Green Arts Initiative in Ireland’s
Guide to Environmental Policies

The creation and embedding of a strong environmental policy is essential for any organisation aiming to affect their environmental impact. It should sit at equal priority alongside Health and Safety and Equalities policies.

This guide aims to provide support on the creation, implementation and use of environmental policies, offering suggestions of structure and what to include, as well as examples.

The guide is designed for arts organisations who are just starting out, and for those who are a little further down the line and looking to develop their current environmental ambitions

As environmental sustainability concerns become more prominent, the motivations andrequirements for arts organisations to affect their environmental impact continues to grow. As well as meeting growing funding, reporting and legal requirements, improving your environmental sustainability can also save you money and help your staff to work more efficiently.

Your policy doesn’t need to be a weighty document that gathers dust on your office shelf. It should be something into which everyone has regular input and understands, and which makes it easy for staff to make an environmentally sustainable choice in your organisation. Most importantly, it should have backing and approval from your senior management.

Getting started
Starting to create your environmental policy – especially for the first time – can sometimes feel daunting.  Begin by asking yourself these key questions:

  • Do you have management support for your policy?
  • Who contributes to writing your policy?
  • Which activities are covered by your policy commitments?
  • How are you going to fulfil the commitments?
  • How will your policy actions be carried out across the organisation?
  • How will you develop and improve your policy?

Developing your policy
In developing your policy, there are several things to consider to ensure that your policy is unique and useful to your organisation. Here are some steps to ensure this:

1. Involve staff in your policy development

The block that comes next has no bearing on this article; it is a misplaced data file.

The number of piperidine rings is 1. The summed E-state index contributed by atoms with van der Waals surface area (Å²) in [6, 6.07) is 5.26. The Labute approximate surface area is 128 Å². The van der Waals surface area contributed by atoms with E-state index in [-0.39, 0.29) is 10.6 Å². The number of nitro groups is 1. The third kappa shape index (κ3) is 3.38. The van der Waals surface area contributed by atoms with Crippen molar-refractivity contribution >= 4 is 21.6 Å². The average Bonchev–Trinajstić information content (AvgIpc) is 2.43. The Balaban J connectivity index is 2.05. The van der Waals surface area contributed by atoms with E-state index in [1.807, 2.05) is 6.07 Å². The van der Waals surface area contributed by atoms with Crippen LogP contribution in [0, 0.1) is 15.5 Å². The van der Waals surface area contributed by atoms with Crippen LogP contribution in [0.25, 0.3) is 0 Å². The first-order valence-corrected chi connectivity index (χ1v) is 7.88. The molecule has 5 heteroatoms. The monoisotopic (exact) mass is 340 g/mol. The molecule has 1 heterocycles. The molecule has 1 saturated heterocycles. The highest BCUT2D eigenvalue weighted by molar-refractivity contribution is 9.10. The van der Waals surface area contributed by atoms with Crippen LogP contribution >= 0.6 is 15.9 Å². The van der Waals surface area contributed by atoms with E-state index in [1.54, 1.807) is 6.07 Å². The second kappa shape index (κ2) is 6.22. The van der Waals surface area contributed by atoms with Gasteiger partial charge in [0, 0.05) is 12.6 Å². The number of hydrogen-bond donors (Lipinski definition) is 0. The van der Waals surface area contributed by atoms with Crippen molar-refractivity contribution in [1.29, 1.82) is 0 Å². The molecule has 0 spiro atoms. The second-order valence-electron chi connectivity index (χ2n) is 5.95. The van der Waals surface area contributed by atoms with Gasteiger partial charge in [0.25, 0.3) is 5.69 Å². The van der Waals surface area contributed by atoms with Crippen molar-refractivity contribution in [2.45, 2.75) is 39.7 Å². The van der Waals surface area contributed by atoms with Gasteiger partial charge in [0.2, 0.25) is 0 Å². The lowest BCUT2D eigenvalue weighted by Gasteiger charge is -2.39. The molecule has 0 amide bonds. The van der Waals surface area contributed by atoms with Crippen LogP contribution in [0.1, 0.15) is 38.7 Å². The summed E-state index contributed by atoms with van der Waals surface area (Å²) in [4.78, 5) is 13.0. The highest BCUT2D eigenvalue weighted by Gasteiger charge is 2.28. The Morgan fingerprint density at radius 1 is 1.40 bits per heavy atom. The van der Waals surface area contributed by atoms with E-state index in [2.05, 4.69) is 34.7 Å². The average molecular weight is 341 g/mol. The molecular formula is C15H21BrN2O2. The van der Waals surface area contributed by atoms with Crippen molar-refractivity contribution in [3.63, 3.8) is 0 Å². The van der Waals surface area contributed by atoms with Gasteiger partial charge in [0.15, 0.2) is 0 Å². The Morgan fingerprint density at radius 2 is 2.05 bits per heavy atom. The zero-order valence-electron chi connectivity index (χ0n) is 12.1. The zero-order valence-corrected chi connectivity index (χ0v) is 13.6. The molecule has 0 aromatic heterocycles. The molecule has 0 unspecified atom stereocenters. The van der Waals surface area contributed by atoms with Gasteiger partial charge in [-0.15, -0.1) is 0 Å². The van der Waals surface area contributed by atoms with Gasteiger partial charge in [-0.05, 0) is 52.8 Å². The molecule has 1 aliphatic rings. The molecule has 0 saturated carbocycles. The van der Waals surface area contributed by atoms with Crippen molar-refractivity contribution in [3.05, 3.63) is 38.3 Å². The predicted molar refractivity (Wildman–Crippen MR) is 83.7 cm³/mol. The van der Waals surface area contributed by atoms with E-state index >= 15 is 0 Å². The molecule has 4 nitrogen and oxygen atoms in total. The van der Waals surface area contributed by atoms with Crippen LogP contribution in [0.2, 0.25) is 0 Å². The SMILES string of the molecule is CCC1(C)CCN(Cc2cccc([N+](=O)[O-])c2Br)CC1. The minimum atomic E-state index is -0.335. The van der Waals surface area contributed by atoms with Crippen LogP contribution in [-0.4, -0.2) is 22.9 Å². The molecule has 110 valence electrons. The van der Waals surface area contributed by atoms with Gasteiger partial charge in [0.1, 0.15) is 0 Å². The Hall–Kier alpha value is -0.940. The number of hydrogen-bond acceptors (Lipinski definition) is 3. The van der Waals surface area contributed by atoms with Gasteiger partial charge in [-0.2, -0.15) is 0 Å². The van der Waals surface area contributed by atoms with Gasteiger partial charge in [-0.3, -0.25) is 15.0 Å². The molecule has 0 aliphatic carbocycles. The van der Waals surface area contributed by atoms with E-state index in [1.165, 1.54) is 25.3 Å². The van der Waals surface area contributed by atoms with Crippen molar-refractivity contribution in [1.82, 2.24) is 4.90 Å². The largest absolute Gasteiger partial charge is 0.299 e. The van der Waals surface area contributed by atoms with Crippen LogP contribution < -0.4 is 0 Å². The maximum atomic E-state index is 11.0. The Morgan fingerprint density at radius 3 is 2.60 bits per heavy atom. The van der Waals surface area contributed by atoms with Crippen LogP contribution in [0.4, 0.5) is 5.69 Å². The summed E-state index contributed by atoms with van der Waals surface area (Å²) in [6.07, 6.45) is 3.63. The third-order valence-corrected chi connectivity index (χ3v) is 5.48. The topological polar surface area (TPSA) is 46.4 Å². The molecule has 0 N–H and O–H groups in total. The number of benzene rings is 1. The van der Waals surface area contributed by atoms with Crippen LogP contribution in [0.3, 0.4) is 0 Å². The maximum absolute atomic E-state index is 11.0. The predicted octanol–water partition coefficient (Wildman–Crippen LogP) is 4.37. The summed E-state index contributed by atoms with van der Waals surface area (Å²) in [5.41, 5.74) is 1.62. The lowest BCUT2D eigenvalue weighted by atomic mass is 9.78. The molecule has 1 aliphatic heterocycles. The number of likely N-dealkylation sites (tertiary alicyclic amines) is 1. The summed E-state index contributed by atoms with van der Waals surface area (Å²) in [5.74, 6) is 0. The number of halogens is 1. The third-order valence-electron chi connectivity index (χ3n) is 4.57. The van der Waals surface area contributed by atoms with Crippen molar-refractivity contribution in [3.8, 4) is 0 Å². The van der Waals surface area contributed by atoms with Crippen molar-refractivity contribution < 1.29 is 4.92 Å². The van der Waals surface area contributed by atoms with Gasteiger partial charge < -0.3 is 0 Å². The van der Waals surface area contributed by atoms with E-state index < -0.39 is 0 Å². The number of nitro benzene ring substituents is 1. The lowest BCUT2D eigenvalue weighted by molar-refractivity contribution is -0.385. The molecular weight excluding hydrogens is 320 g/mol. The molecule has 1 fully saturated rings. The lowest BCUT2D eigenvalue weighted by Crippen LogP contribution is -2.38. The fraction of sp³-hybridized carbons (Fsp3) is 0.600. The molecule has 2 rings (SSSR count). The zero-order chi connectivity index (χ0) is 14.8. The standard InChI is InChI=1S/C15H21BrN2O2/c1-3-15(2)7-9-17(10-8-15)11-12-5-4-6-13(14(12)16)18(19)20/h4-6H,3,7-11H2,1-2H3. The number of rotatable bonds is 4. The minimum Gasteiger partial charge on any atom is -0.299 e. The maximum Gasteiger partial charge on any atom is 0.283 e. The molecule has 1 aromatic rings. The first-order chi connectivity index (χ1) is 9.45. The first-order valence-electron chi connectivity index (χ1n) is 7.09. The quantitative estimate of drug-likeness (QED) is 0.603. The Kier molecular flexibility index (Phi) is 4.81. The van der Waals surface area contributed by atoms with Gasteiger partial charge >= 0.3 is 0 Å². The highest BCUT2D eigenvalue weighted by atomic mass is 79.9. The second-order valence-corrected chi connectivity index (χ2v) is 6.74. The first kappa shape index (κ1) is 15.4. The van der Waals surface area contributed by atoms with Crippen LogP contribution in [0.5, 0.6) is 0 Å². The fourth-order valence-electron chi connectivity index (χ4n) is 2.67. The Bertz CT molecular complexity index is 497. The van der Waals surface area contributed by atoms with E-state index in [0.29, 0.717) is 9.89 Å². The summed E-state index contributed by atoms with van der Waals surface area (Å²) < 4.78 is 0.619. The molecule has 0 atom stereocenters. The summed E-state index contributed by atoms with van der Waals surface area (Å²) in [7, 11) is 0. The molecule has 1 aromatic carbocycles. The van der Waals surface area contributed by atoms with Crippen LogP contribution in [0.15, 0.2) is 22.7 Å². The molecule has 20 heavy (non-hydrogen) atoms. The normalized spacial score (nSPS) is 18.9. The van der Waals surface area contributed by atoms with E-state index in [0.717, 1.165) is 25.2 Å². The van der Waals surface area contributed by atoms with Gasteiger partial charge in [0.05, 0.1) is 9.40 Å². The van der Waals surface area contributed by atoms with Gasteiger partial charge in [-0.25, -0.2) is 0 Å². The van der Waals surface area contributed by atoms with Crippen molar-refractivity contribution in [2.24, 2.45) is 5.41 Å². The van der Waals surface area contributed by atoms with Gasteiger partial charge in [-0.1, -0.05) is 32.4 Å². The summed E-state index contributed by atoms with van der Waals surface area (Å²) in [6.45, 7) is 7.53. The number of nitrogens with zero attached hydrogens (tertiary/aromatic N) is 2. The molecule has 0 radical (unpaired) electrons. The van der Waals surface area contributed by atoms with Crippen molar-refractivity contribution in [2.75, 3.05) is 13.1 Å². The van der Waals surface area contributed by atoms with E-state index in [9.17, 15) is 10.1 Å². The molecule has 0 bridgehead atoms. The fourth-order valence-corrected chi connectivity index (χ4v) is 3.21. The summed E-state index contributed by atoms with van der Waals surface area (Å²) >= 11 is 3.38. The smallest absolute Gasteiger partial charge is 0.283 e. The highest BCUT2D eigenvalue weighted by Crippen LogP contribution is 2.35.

It’s important to remember that policies will vary between organisations so the key to developing a really effective policy is to build an awareness of all of the activities you engage in within your organisation.  You should begin by developing a Green Team and you can use our Creating A Green Team resource document which can be downloaded from our website.

It’s good to involve the people who are most involved with these activities to help you develop the actions associated with your policy. Discussing your policy on a regular basis with staff and setting targets for improvement makes your policy even more effective in establishing more sustainable behaviours within the organisation.

Each organisation will be at a different stage in their environment work and will also have different key areas they choose to focus on, although many of the issues facing arts organisations when it comes to carbon management are similar.

2. Think about boundaries and scope
When creating or updating your environmental policy it is important to think about the boundaries of what you have control over and what you feel you can influence. Your policy will eventually look at ways that each activity can become more environmentally sustainable. It’s useful to look at example policies to see how other organisations have tackled this.

3.  Don’t start from scratch
Many Irish arts organisations are beginning to address their environmental impacts and the sector is in the early stages of creating environmental policies, but you can find many good policies in Scotland and other parts of the UK. Click below for some examples of both simple and more detailed environmental policies.

Creative Carbon Scotland Sustainability Policy

Creative Carbon Scotland Travel Policy

National Theatre of Scotland Environmental Policy

Battersea Arts Centre Environmental Policy & Action Plan

The Tron Environmental Policy

4.  Break it down into manageable chunks